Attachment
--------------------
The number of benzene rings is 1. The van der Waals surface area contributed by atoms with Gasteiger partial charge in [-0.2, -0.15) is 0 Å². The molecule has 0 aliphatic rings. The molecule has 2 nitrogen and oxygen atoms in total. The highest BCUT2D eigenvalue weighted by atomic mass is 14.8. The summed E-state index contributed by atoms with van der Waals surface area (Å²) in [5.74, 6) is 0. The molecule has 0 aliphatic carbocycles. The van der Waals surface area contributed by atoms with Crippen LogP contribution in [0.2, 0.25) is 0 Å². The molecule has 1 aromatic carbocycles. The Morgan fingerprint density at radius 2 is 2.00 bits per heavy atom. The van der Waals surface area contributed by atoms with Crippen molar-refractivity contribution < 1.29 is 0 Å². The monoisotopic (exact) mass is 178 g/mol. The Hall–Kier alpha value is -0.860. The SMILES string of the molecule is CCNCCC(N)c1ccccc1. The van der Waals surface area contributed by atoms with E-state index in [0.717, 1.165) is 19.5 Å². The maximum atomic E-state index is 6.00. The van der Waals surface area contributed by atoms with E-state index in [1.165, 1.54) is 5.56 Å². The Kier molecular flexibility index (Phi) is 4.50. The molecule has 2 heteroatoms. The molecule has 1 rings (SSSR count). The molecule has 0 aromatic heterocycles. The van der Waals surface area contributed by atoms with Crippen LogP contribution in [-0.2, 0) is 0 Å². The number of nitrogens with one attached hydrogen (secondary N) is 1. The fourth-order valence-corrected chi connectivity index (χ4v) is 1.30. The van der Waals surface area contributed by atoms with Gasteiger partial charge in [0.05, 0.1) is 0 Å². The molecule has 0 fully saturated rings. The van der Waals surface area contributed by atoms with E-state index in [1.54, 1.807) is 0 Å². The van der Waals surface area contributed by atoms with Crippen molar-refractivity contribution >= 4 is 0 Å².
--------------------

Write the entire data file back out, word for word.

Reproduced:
The number of benzene rings is 1. The van der Waals surface area contributed by atoms with Gasteiger partial charge in [-0.2, -0.15) is 0 Å². The molecule has 0 aliphatic rings. The molecule has 2 nitrogen and oxygen atoms in total. The highest BCUT2D eigenvalue weighted by atomic mass is 14.8. The summed E-state index contributed by atoms with van der Waals surface area (Å²) in [5.74, 6) is 0. The molecule has 0 aliphatic carbocycles. The van der Waals surface area contributed by atoms with Crippen LogP contribution in [0.2, 0.25) is 0 Å². The molecule has 1 aromatic carbocycles. The Morgan fingerprint density at radius 2 is 2.00 bits per heavy atom. The van der Waals surface area contributed by atoms with Crippen molar-refractivity contribution < 1.29 is 0 Å². The monoisotopic (exact) mass is 178 g/mol. The Hall–Kier alpha value is -0.860. The SMILES string of the molecule is CCNCCC(N)c1ccccc1. The van der Waals surface area contributed by atoms with E-state index in [0.717, 1.165) is 19.5 Å². The maximum atomic E-state index is 6.00. The van der Waals surface area contributed by atoms with E-state index in [1.165, 1.54) is 5.56 Å². The Kier molecular flexibility index (Phi) is 4.50. The molecule has 2 heteroatoms. The molecule has 1 rings (SSSR count). The molecule has 0 aromatic heterocycles. The van der Waals surface area contributed by atoms with Crippen LogP contribution in [-0.2, 0) is 0 Å². The number of nitrogens with one attached hydrogen (secondary N) is 1. The fourth-order valence-corrected chi connectivity index (χ4v) is 1.30. The van der Waals surface area contributed by atoms with Gasteiger partial charge in [0.05, 0.1) is 0 Å². The molecule has 0 fully saturated rings. The van der Waals surface area contributed by atoms with E-state index in [1.54, 1.807) is 0 Å². The van der Waals surface area contributed by atoms with Crippen molar-refractivity contribution >= 4 is 0 Å².